8. 8. 2826 G. Montana et al. / Expert Systems with Applications 36 (2009) 2819–2830 BlueCrest Capital Management, and covers a period of h t ¼ k t g t ¼ Rt g t ð20Þ about 9 years, from 02/01/1997 to 25/10/2005 (see where kt is the corresponding eigenvalue. Let us call ^t the h Fig. 3). Our explanatory data streams are taken to be a current estimate of ht using all the data up to time t subset of all constituents of the underlying SP 500 Price ðt ¼ 1; . . . ; T Þ. We can write the above characteristic equa- Index. The constituents list was acquired from the Stan- tion in matrix form as dard Poor’s web site as of 1st of March 2007, whereas 0 1 0 10 1 the constituents data streams were downloaded from h1 R1 Á Á Á 0 g1 Yahoo! financial. The constituents of the SP index are B. C B. CB . C . . . CB . C h ¼ B. C ¼ B. @. A @. . . A@ . A ¼ Rg . added and deleted frequently on the basis of the character- istics of the index. For our experiments, we have selected a hT 0 Á Á Á RT gT time-invariant subset of 432 stocks, namely all the constit- and then, noting that uents whose historical data is available over the entire 1997–2005 period. h 1 þ Á Á Á þ hT 1 0 1 1X T The system thus monitors 433 co-evolving data streams ¼ ð1; . . . ; 1Þ h ¼ ðR1 ; . . . ; RT Þg ¼ Ri g i T T T T i¼1 comprising one target asset and 432 explanatory streams. All raw prices are pre-processed in several ways: data the estimate bT is obtained by bT ¼ ðh1 þ Á Á Á þ hT Þ=T by h h adjustments are made for discontinuities relating to stock substituting Ri by ri r0i . This leads to splits, bonus issues, and other financial events; missing X t observations are filled in using the most recent data points; ^t ¼ 1 h ri r0i gi ð21Þ finally, prices are transformed into log-returns. At each t i¼1 time t 1, the log-return for asset i is defined as which is the incremental average of ri r0i gi , where ri r0i ac- rit ¼ log pit À log piðtÀ1Þ i ¼ 1; . . . ; 432 counts for the contribution to the estimate of Ri at point i. Observing that gt ¼ ht =kht k, an obvious choice is to esti- where pit is the observed price of asset i at time t. Taking mate gt as ^tÀ1 =k^tÀ1 k; in this setting, ^0 is initialized by h h h returns provides a more convenient representation of the equating it to r1 , the first direction of data spread. After assets, as it makes different prices directly comparable plugging in this estimator in (21), we obtain and center them around zero. We collect all explanatory as- 1 X 0 biÀ1 t h sets available at time t in a column vector rt . Analogously, ht ¼ ri ri ð22Þ t i¼1 biÀ1 k kh we denote by at the log-return of the SP 500 Futures In- dex at time t. In a on-line setting, we need a recursive expression for bt . h Eq. (22) can be rearranged to obtain an equivalent expres- 5.2. Incremental SVD for dimensionality reduction sion that only uses btÀ1 and the most recent data point rt , h X tÀ1 ^iÀ1 ^tÀ1 When the dimensionality of the regression model is ^t ¼ 1 h ri r0i h 1 þ rt r0t h t ^ khiÀ1 k t k^tÀ1 k h large, as in our application, the model might suffer from i¼1 multicollinearity. Moreover, in real-world trading applica- t À 1^ 1 ^tÀ1 h tions using high frequency data, the regression model gen- ¼ htÀ1 þ rt r0t t t k^tÀ1 k h erating trading signals need to be updated quickly as new information is acquired. A much smaller set of explanatory The weights ðt À 1Þ=t and 1=t control the influence of old streams would achieve remarkable computational speed- values in determining the current estimates. Full details re- ups. In order to address all these issues, we implement lated to the computation of the subsequent eigenvectors on-line feature extraction by reducing the dimensionality can be found in the contribution of Weng et al. (2003). in the space of explanatory streams. In our application, we have used data points from 02/ Suppose that Rt ¼ Eðrt r0t Þ is the unknown population 01/1997 till 01/11/2000 as a training set to obtain stable covariance matrix of the explanatory streams, with data estimates of the first few dominant eigenvectors. Therefore, available up to time t ¼ 1; . . . ; T . The algorithm proposed data points prior to 01/11/2000 will be excluded from the by Weng, Zhang, and Hwang (2003) provides an efficient experimental results. procedure to incrementally update the eigenvectors of the Rt matrix as new data are made available at time t þ 1. 5.3. Trading rule In turn, this procedure allows us to extract the first few principal components of the explanatory data streams in The trade unit for SP 500 Futures Index is set by real-time, and effectively perform incremental dimensional- the Chicago Mercantile Exchange (CME) to $250 multi- ity reduction. plied by the current SP 500 Price Index, pt . Accord- A brief outline of the procedure suggested by Weng ingly, we denote the trade unit expressed in monetary et al. (2003) is provided in the sequel. First, note that the terms as C t ¼ 250pt , which also gives the contract value eigenvector gt of Rt satisfies the characteristic equation at time t. For instance, if the current stock-index price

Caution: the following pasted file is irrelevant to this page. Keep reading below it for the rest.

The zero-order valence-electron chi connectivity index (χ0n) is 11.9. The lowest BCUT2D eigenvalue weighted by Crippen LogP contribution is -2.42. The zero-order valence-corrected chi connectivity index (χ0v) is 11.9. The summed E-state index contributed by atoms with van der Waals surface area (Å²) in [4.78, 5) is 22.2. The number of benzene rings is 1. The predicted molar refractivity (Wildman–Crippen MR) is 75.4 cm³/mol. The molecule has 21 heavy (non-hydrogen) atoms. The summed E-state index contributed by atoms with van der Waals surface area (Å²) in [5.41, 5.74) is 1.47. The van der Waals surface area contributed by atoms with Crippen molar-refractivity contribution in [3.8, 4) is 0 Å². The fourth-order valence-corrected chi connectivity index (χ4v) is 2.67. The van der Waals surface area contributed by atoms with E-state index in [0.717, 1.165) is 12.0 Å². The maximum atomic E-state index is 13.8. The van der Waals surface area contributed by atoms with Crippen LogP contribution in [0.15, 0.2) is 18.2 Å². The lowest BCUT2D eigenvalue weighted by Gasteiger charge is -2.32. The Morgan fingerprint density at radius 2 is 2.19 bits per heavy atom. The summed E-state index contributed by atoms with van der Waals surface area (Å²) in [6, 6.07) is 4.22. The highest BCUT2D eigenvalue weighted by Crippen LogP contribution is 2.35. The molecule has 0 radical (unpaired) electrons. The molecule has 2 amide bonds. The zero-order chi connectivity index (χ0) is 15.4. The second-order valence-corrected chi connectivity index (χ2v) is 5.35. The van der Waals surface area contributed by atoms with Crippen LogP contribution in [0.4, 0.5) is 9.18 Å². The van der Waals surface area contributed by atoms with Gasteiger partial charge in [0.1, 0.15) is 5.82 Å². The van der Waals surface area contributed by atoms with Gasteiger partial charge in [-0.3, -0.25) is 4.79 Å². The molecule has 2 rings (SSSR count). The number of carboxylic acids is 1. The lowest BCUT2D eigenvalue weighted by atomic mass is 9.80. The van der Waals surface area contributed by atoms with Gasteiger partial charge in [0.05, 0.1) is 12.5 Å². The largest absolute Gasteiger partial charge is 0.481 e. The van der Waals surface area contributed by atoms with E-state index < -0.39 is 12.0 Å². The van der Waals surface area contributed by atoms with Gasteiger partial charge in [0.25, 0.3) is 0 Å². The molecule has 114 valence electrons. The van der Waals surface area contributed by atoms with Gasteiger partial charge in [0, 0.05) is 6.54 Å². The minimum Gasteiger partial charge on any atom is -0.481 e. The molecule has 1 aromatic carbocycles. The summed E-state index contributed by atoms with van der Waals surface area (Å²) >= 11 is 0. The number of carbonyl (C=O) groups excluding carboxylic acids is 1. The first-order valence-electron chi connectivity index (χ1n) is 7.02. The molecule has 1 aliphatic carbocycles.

×